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George Soros launches new super PAC to target 2020 elections

Billionaire financier George Soros is launching a super PAC ahead of the 2020 election and, at $5.1 million, he has already made the single biggest contribution so far this election cycle compared to any other megadonor.

Soros contributed $5.1 million to the new group, Democracy PAC, according to Paperwork filed with the Federal Election Commission.

Super PACs, which are officially known as “independent-expenditure only committees,” are not allowed to make contributions to specific parties or candidates. They may, however, support initiatives independently of campaigns and do so by engaging in unlimited political spending.

According to Politico, Soros was one of the Democratic Party’s biggest donors in the last presidential election, with the party’s candidates and causes receiving Soros-sourced financial support to the tune of over $20 million. Compared to the corresponding phase in the 2016 election season, Soros has in the 2020 cycle already doubled his donation amount.

A person familiar with Democracy PAC told Politico that Soros’s family members may also support the initiative with their cash. Soros’s son, Alexander Soros, has in recent years increasingly taken on the role of a Democratic megadonor.

The Hill reported that Soros does not plan to use Democracy PAC to set up an independent political group but instead intends to funnel funds to other organizations.

“He has, unlike Tom Steyer or [Michael] Bloomberg, funded things like Senate Majority PAC and Priorities USA and EMILY’s List and Planned Parenthood and expects to continue to do so,” a person familiar with Democracy PAC told Politico.

Soros has not yet endorsed a candidate for president in 2020.

‘National Impact By and In 2020’

Soros helped fund Democratic efforts to flip Georgia, Arizona, and Florida in the recent midterm elections, and event noted that the strategy of flipping Republican “red states” to Democrat blue is laid out in his Open Society Foundations documents.

According to a white paper called “U.S. Programs 2015–2018 Strategy,” the progressive organization began funding activist operations in Arizona and Georgia in 2015, with the ultimate goal being to influence the outcome of the 2020 presidential election.

“Beginning in 2015 with initial investments, U.S. Programs anticipates seeking to have national impact by and in 2020, through targeted work in a small number of states. States such as Arizona, Georgia, or North Carolina, are quickly changing demographically and rising in political significance,” the document states.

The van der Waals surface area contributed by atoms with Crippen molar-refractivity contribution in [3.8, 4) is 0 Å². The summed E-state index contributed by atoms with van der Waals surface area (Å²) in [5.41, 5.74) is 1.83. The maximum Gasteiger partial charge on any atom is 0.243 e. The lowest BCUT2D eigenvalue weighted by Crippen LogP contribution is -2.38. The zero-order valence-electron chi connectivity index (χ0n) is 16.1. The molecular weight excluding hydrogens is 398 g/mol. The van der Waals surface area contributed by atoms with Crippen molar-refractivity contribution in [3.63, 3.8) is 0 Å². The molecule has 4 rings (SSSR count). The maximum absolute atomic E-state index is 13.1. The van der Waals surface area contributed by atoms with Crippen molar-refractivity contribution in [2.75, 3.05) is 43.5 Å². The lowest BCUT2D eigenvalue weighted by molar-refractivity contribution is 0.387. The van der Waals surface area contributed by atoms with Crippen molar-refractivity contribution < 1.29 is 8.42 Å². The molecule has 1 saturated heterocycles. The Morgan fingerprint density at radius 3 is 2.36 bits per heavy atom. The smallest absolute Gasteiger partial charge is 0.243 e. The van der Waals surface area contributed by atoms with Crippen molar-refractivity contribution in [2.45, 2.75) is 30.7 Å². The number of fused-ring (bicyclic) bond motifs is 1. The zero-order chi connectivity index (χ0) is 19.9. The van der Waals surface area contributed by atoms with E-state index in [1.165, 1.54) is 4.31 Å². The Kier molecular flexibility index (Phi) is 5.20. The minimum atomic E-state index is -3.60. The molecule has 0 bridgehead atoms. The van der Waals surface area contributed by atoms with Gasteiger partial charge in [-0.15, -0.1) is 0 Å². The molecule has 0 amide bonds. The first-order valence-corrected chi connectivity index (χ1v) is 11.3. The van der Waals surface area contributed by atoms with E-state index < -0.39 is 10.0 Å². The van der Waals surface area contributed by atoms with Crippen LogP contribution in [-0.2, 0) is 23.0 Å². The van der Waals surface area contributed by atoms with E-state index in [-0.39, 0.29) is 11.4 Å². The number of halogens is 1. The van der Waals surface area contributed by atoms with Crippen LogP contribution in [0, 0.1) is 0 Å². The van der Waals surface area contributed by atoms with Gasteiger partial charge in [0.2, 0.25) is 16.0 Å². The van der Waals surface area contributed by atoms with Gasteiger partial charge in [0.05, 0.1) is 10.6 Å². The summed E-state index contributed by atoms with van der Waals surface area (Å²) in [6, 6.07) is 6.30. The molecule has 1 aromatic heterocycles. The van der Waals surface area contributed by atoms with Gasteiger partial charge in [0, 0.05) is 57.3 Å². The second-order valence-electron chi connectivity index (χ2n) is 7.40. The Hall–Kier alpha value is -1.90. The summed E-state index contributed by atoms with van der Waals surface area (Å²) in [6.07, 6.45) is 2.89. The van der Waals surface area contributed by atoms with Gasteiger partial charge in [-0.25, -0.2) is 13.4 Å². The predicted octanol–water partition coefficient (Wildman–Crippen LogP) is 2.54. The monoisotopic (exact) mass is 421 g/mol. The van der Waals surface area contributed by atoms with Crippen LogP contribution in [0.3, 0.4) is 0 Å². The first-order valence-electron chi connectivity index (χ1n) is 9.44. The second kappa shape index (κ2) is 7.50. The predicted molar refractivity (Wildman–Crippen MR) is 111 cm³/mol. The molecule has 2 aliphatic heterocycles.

Known as the 2020 Project, Open Society’s funding efforts have been aimed at “building the capacity of community-based organizations to catalyze political engagement throughout the year and not solely around elections,” and they feature coordination “with our anchor and core grantees, Democracy Alliance partners and other donors, and field leaders, such as Planned Parenthood, progressive labor, and other allies.”

According to reporter William Patrick, “Democracy Alliance is a collective of wealthy center-left and left-wing political donors with Soros as its centerpiece. It supports a sprawling activist infrastructure with so-called dark money, which hides donor identities, and requires its grantees to sign nondisclosure agreements.”

Zuckerberg, Soros, and Bloomberg Spent Millions on Ballot Initiatives

According to earlier reports, Soros, Facebook founder Mark Zuckerberg, and former New York City mayor Michael Bloomberg were three of the dozens of billionaires who dropped millions of dollars into campaigns for ballot initiatives ahead of the last year’s midterm elections.

An analysis of state records by the Center of Public Integrity revealed just how much some elite political players want certain initiatives to pass.

The group found that several weeks before the midterm election, 25 American billionaires had invested more than $70.7 million in campaigns for initiatives in states where they don’t actually reside.


The billionaires have backed a number of different campaigns.

“We think setting criminal justice policy by constitutional amendment is a terrible idea, and I think what makes it even worse is that it’s not being proposed by Ohioans,” Louis Tobin, the executive director of the Ohio Prosecuting Attorneys Association, told the Atlantic, which co-reported the story with the Center of Public Integrity and Business Insider. “It’s being driven by money from out of state.”

“We’re going to have to live with the unintended consequences of this,” he added.

In Arizona, a ballot measure would require utilities to get 50 percent of their power solely from wind and solar sources by 2030. Its backers include Tom Steyer, a billionaire who lives in California.

“We believe strongly that a California billionaire coming into Arizona and spending $10 [million] to $20 million to cram this thing down our throats is problematic,” said Matthew Benson, an opponent of the measure.

Others, though, have said that it’s not unusual for ballot campaigns to have high-level backing.

“The fact is that you need a lot of money to even get one of these campaigns off the ground,” said Josh Altic, ballot measures project director for Ballotpedia, adding that the average cost for a campaign to get on the ballot in 2016 was more than $1 million.

“It’s not very unusual to have really rich individuals or financially influential corporations giving a lot of money.”